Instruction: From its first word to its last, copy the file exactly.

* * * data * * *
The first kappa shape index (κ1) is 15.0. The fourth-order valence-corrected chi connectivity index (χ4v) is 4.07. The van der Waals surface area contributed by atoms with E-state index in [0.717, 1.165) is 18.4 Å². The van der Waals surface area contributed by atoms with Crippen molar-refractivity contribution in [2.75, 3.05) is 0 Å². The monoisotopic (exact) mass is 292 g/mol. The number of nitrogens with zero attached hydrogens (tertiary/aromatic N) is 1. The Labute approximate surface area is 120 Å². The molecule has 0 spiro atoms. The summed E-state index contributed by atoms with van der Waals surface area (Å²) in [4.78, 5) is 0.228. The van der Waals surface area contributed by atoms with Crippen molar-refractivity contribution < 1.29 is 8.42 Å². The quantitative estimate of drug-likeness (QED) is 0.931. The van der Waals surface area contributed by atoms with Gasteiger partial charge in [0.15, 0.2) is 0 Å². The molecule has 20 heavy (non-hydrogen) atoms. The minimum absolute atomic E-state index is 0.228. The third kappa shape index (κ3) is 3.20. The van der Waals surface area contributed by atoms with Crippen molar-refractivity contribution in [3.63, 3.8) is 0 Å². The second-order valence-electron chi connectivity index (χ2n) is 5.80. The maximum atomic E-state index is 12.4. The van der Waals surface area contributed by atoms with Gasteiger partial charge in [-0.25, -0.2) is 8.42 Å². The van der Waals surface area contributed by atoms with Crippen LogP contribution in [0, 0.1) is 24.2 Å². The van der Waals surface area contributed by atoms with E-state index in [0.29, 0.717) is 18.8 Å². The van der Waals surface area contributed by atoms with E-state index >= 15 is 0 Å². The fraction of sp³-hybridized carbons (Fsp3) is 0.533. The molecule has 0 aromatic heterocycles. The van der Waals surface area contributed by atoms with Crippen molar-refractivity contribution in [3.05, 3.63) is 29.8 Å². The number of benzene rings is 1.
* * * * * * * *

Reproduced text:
The first kappa shape index (κ1) is 15.0. The fourth-order valence-corrected chi connectivity index (χ4v) is 4.07. The van der Waals surface area contributed by atoms with E-state index in [0.717, 1.165) is 18.4 Å². The van der Waals surface area contributed by atoms with Crippen molar-refractivity contribution in [2.75, 3.05) is 0 Å². The monoisotopic (exact) mass is 292 g/mol. The number of nitrogens with zero attached hydrogens (tertiary/aromatic N) is 1. The Labute approximate surface area is 120 Å². The molecule has 0 spiro atoms. The summed E-state index contributed by atoms with van der Waals surface area (Å²) in [4.78, 5) is 0.228. The van der Waals surface area contributed by atoms with Crippen molar-refractivity contribution < 1.29 is 8.42 Å². The quantitative estimate of drug-likeness (QED) is 0.931. The van der Waals surface area contributed by atoms with Gasteiger partial charge in [0.15, 0.2) is 0 Å². The molecule has 20 heavy (non-hydrogen) atoms. The minimum absolute atomic E-state index is 0.228. The third kappa shape index (κ3) is 3.20. The van der Waals surface area contributed by atoms with Crippen molar-refractivity contribution in [3.63, 3.8) is 0 Å². The second-order valence-electron chi connectivity index (χ2n) is 5.80. The maximum atomic E-state index is 12.4. The van der Waals surface area contributed by atoms with Gasteiger partial charge in [-0.25, -0.2) is 8.42 Å². The van der Waals surface area contributed by atoms with Crippen LogP contribution in [0, 0.1) is 24.2 Å². The van der Waals surface area contributed by atoms with E-state index in [0.29, 0.717) is 18.8 Å². The van der Waals surface area contributed by atoms with E-state index >= 15 is 0 Å². The fraction of sp³-hybridized carbons (Fsp3) is 0.533. The molecule has 0 aromatic heterocycles. The van der Waals surface area contributed by atoms with Crippen molar-refractivity contribution in [3.05, 3.63) is 29.8 Å². The number of benzene rings is 1.